Recent commentary has focussed on the fact that GFCF increased by about 15 per cent in 2021-22. This is purely a statistical illusion. In reality, GFCF in 2021-22 was just 3.75 per cent higher than two years earlier. Just as consumption has slackened, investment too has slowed down significantly, and this has little to do with the pandemic. In the first four years of the Modi rule so far, GFCF grew at an annual rate of 6.35 per cent and has since slowed down considerably to just 4.54 per cent.

The Narendra Modi government appears to have painted itself into a corner by focussing excessively on monetary policy.
The Narendra Modi government appears to have painted itself into a corner by focussing excessively on monetary policy. | Photo Credit: PTI

The Modi government appears to have painted itself into a corner by focussing excessively on monetary policy. Two rate hikes in quick succession, including an increase of 0.50 per cent announced on June 8, mean that base interest rates are now higher by 0.90 per cent than a few weeks ago, with more rate hikes on the horizon as the threat of inflation remains unabated. This has adverse consequences for not just investment but also consumption and, therefore, growth.

Moreover, this is likely to have a differential impact on businesses, with the smaller ones bearing a bigger burden than the conglomerates.

Widening output gap

Now, to evaluate the economy’s performance during the Modi years. Since we know that growth has slowed significantly in the second half, we can estimate the “gap” between what would have been achieved if the economy had maintained the momentum of the first four years and what has actually been achieved. Remember that GDP grew at an average rate of 7.6 per cent in the first four years, and then dropped to 3.1 per cent in the next four years.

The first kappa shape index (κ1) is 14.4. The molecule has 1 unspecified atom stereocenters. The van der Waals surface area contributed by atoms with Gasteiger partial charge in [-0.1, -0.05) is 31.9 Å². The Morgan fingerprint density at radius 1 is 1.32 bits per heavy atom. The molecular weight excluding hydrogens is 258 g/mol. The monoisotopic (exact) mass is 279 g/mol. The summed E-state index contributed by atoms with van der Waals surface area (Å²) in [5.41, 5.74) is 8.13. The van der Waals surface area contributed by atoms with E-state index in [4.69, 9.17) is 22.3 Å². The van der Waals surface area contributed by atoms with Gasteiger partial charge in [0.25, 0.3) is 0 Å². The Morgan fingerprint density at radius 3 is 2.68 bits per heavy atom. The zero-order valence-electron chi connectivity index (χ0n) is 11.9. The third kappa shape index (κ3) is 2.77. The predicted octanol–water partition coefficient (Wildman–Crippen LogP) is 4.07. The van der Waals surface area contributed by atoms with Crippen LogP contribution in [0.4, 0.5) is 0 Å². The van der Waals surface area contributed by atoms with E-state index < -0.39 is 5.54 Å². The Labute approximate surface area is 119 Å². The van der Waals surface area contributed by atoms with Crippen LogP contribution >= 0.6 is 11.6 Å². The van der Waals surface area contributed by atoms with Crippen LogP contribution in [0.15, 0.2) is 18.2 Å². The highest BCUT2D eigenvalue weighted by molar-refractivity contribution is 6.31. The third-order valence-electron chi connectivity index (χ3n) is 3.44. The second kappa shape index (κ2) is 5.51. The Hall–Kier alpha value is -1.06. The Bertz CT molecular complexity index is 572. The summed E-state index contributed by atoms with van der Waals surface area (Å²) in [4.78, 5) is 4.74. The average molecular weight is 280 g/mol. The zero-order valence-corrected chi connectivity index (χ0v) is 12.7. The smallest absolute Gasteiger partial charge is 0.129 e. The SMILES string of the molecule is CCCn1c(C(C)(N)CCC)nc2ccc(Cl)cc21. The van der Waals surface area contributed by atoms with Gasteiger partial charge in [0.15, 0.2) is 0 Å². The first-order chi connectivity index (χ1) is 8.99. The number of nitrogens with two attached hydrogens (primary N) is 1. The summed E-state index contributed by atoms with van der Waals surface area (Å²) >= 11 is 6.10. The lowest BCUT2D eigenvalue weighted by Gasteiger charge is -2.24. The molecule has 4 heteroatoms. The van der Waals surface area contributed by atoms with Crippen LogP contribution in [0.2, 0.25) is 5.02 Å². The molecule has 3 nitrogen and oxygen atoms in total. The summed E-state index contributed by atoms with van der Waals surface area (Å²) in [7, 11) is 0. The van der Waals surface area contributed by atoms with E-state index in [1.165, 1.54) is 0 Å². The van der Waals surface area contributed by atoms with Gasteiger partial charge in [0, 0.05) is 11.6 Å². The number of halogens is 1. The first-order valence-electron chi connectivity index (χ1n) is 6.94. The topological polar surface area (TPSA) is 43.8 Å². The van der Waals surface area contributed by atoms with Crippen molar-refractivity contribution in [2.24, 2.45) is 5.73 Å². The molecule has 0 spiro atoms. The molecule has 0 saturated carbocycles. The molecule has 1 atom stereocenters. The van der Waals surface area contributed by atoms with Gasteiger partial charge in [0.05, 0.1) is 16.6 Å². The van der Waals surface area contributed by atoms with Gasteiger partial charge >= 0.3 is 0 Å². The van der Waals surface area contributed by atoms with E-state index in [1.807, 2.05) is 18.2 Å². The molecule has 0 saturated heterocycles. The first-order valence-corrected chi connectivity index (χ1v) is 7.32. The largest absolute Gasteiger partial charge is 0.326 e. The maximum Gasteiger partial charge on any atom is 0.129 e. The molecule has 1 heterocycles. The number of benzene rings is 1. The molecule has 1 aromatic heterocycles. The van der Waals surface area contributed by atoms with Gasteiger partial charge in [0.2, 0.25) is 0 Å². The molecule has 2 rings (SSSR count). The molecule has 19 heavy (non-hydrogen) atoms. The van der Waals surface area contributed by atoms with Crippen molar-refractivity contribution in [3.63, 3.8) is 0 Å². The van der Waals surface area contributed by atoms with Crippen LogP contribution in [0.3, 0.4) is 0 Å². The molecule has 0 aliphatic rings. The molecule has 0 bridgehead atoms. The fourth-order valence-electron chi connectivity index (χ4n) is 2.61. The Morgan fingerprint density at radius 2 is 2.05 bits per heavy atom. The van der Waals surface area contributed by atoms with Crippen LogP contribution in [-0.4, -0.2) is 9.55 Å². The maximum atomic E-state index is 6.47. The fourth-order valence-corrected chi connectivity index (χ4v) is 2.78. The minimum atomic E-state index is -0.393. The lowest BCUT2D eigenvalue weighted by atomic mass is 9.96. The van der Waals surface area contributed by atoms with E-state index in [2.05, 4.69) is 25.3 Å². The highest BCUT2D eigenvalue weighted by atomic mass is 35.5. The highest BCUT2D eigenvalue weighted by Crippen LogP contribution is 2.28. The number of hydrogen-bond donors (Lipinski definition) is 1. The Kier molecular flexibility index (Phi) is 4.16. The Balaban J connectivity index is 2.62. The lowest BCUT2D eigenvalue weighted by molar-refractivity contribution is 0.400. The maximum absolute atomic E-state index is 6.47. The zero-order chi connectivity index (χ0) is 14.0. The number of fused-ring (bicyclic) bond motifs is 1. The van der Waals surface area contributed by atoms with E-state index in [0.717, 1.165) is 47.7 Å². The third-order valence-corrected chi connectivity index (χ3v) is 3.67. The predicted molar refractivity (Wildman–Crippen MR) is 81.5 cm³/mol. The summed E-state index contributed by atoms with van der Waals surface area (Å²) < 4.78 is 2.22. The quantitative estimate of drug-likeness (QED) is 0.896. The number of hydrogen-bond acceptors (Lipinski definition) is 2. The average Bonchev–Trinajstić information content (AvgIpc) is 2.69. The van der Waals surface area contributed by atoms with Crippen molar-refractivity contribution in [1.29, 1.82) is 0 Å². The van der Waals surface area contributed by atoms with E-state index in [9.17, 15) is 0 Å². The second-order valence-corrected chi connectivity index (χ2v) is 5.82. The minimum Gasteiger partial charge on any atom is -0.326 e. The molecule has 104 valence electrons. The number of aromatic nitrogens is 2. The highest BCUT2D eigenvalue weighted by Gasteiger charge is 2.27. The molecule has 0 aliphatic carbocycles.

If the economy had maintained the initial momentum of 7.6 per cent a year, the GDP ought to have been about Rs.176 lakh crore in 2021-22. Instead, actual output was Rs.28 lakh crore lower. The analysis (figure 1) makes it clear that a large fraction of national output has been irretrievably “lost” in the second half of the period. Indeed, the cumulative “lost” output in the second half amounted to Rs.63.8 lakh crore. To put this in perspective, it is as if a little more than 43 per cent of India’s GDP in 2021-22 was wiped out.

The growing uncertainty caused by a mix of high inflation, high levels of unemployment, stagnant consumption, and volatile exchange rates has effectively vitiated the investment climate. In such a situation, it would take a brave soul to insist that the economy is in recovery mode. The same hubris that characterised Prime Minister Modi’s premature declaration of victory over the pandemic last year is at play now in the declaration that an economic recovery is under way.

As Pete Seeger asked in one of his concerts many years ago: “Oh, when will they ever learn?”